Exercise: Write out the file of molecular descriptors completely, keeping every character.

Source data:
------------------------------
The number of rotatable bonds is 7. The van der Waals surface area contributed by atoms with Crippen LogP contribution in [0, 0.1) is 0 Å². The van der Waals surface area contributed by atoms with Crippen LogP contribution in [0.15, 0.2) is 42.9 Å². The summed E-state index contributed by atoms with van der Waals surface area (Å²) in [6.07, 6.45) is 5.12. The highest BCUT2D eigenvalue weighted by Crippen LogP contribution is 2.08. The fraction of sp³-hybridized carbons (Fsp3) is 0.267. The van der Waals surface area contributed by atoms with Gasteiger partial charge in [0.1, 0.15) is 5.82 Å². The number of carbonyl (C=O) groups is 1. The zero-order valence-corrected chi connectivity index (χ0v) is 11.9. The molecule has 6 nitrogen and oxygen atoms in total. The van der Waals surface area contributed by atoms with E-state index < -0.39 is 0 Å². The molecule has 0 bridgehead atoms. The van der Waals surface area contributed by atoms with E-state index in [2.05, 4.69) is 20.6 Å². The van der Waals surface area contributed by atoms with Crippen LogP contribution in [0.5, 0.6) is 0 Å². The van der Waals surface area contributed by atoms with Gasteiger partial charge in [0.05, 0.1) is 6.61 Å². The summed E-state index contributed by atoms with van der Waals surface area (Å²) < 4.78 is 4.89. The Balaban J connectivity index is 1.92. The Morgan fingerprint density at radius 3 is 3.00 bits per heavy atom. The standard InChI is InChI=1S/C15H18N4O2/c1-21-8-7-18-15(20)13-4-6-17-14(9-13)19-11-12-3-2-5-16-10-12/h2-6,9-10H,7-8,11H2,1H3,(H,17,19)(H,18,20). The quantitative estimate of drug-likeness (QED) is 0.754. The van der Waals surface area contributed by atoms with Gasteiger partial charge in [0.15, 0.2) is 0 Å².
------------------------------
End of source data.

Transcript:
The number of rotatable bonds is 7. The van der Waals surface area contributed by atoms with Crippen LogP contribution in [0, 0.1) is 0 Å². The van der Waals surface area contributed by atoms with Crippen LogP contribution in [0.15, 0.2) is 42.9 Å². The summed E-state index contributed by atoms with van der Waals surface area (Å²) in [6.07, 6.45) is 5.12. The highest BCUT2D eigenvalue weighted by Crippen LogP contribution is 2.08. The fraction of sp³-hybridized carbons (Fsp3) is 0.267. The van der Waals surface area contributed by atoms with Gasteiger partial charge in [0.1, 0.15) is 5.82 Å². The number of carbonyl (C=O) groups is 1. The zero-order valence-corrected chi connectivity index (χ0v) is 11.9. The molecule has 6 nitrogen and oxygen atoms in total. The van der Waals surface area contributed by atoms with E-state index < -0.39 is 0 Å². The molecule has 0 bridgehead atoms. The van der Waals surface area contributed by atoms with E-state index in [2.05, 4.69) is 20.6 Å². The van der Waals surface area contributed by atoms with Crippen LogP contribution in [0.5, 0.6) is 0 Å². The van der Waals surface area contributed by atoms with Gasteiger partial charge in [0.05, 0.1) is 6.61 Å². The summed E-state index contributed by atoms with van der Waals surface area (Å²) < 4.78 is 4.89. The Balaban J connectivity index is 1.92. The Morgan fingerprint density at radius 3 is 3.00 bits per heavy atom. The standard InChI is InChI=1S/C15H18N4O2/c1-21-8-7-18-15(20)13-4-6-17-14(9-13)19-11-12-3-2-5-16-10-12/h2-6,9-10H,7-8,11H2,1H3,(H,17,19)(H,18,20). The quantitative estimate of drug-likeness (QED) is 0.754. The van der Waals surface area contributed by atoms with Gasteiger partial charge in [0.15, 0.2) is 0 Å².